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How to Set Benchmarks to Measure Podcast Performance

Last updated on

November 2, 2023

How to Set Benchmarks to Measure Podcast Performance

Discover metrics to help set benchmarks for your podcast to measure growth and drive results

CoHost Marketing Team


 min read


Understanding how to not only track your podcast analytics but also benchmark your show against them is no easy task. 

We often see that marketers are looking to benchmark their podcasts externally but unfortunately, there’s not a lot of benchmark data about fellow creators available to the public. Therefore, we’re always recommending that if a brand wants to have a benchmark, they should be using their own show. 

It can be confusing with all of the different metrics to measure when it comes to your podcast, but there are a few key data points that will give you a meaningful picture of the success of your show. 

Let’s go through the top 10 essential podcast performance metrics that will give you powerful insights to benchmark your show:

1. Listeners per episode

One metric a podcast creator should keep an eye on is the number of listeners they have for each episode.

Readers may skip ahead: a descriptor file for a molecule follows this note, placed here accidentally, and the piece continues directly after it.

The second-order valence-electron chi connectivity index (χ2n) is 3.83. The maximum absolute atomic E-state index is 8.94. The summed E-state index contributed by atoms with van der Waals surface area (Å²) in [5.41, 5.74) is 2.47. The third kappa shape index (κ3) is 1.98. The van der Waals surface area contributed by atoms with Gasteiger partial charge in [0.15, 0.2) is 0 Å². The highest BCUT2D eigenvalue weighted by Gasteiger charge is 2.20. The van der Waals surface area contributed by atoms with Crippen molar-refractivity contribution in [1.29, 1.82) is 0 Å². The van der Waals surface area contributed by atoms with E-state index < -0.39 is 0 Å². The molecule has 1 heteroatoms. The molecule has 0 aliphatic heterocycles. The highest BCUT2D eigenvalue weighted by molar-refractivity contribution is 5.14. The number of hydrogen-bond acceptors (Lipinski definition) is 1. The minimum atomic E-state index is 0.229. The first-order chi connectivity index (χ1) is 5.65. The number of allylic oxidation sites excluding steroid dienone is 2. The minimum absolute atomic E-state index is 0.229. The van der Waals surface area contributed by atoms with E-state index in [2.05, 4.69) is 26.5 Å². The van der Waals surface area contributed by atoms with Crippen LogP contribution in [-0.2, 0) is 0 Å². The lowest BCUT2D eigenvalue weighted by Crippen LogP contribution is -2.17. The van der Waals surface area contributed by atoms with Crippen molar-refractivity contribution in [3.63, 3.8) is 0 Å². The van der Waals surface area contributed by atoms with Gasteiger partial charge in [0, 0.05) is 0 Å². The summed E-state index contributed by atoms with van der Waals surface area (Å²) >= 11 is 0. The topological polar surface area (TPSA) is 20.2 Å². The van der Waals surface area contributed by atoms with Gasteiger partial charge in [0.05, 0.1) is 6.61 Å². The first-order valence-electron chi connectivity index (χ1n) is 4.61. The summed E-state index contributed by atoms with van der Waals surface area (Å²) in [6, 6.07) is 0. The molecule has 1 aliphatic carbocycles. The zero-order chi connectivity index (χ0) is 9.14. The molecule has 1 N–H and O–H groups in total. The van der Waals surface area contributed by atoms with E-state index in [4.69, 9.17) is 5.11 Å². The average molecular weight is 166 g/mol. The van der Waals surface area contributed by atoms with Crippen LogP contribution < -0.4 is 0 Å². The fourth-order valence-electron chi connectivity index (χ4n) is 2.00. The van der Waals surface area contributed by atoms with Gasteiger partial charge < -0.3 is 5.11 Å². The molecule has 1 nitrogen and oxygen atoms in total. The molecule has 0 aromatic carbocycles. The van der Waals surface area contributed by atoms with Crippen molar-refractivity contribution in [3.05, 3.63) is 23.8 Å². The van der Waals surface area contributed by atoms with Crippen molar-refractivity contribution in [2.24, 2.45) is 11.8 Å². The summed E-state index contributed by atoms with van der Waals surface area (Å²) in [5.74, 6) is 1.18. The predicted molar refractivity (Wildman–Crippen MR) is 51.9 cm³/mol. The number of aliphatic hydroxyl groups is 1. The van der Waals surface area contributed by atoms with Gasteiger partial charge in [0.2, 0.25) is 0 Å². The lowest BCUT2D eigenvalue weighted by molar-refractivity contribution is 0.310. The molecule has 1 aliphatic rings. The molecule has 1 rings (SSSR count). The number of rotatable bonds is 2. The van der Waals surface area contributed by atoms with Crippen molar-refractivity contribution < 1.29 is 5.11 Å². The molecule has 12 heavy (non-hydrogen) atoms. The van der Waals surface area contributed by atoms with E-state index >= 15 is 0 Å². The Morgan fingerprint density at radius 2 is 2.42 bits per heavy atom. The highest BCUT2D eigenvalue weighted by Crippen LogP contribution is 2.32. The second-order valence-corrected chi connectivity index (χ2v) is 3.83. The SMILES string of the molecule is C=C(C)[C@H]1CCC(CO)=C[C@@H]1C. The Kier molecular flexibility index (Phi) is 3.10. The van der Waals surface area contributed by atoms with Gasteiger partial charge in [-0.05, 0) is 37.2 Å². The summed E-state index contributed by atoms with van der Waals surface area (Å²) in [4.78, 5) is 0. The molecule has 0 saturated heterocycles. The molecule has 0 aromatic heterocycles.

For example, the first episode of a new podcast might receive 50 listeners. However, if the second episode has 150 listeners, this could indicate: 

  • Marketing and promotion are effective
  • The content is resonating with audiences 
  • Your guests are bringing listeners 

Either way, you know that the second episode is working on either the marketing, content, or guest front compared to your first episode. From here, you can continue releasing episodes that are similar in content or guest strategies and use that first successful episode as a benchmark for performance.

Remember when setting benchmarks, you don’t want to use an episode that vastly outperformed others as a benchmark. While it’s great to try to emulate what you did in that episode, you shouldn’t be setting benchmarks based on outliers. 


Downloads seem like an obvious benchmark to set, but it cannot be ignored. The number of times your show is downloaded is a direct correlation to its popularity. Downloads can also give you insight into what’s working on your show, including content, titles, format, and choice of guests. 

Over time, you’ll be able to create an average number of downloads you receive per episode. This number turns into your show's downloads benchmark. Additionally, using graphs like Downloads Over Time will show you how your show has been performing since its launch. 

Insider Tip: Typically speaking, networks and advertisers are looking to work with shows that average around 10,000 downloads a month.